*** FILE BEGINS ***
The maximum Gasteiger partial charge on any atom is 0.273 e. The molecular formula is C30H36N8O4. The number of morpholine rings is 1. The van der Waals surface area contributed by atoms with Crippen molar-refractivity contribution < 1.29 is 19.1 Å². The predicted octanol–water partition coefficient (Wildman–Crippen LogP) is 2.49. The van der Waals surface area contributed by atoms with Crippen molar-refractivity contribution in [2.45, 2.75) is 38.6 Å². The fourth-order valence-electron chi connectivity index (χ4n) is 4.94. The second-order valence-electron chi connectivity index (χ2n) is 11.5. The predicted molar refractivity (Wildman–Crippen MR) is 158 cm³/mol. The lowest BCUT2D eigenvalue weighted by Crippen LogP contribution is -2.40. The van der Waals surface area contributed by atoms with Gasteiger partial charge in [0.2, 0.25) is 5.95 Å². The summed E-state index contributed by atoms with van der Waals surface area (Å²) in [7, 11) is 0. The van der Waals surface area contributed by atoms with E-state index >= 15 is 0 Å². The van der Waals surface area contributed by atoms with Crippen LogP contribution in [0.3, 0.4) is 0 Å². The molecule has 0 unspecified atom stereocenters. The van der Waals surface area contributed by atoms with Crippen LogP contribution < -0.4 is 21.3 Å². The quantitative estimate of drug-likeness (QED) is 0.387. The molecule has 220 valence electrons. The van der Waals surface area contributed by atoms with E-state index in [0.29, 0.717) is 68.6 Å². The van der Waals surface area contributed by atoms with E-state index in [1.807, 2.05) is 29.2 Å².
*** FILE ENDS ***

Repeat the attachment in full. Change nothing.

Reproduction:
The maximum Gasteiger partial charge on any atom is 0.273 e. The molecular formula is C30H36N8O4. The number of morpholine rings is 1. The van der Waals surface area contributed by atoms with Crippen molar-refractivity contribution < 1.29 is 19.1 Å². The predicted octanol–water partition coefficient (Wildman–Crippen LogP) is 2.49. The van der Waals surface area contributed by atoms with Crippen molar-refractivity contribution in [2.45, 2.75) is 38.6 Å². The fourth-order valence-electron chi connectivity index (χ4n) is 4.94. The second-order valence-electron chi connectivity index (χ2n) is 11.5. The predicted molar refractivity (Wildman–Crippen MR) is 158 cm³/mol. The lowest BCUT2D eigenvalue weighted by Crippen LogP contribution is -2.40. The van der Waals surface area contributed by atoms with Gasteiger partial charge in [0.2, 0.25) is 5.95 Å². The summed E-state index contributed by atoms with van der Waals surface area (Å²) in [7, 11) is 0. The van der Waals surface area contributed by atoms with E-state index >= 15 is 0 Å². The van der Waals surface area contributed by atoms with Crippen LogP contribution in [0.3, 0.4) is 0 Å². The molecule has 0 unspecified atom stereocenters. The van der Waals surface area contributed by atoms with Crippen LogP contribution < -0.4 is 21.3 Å². The quantitative estimate of drug-likeness (QED) is 0.387. The molecule has 220 valence electrons. The van der Waals surface area contributed by atoms with E-state index in [0.29, 0.717) is 68.6 Å². The van der Waals surface area contributed by atoms with E-state index in [1.807, 2.05) is 29.2 Å².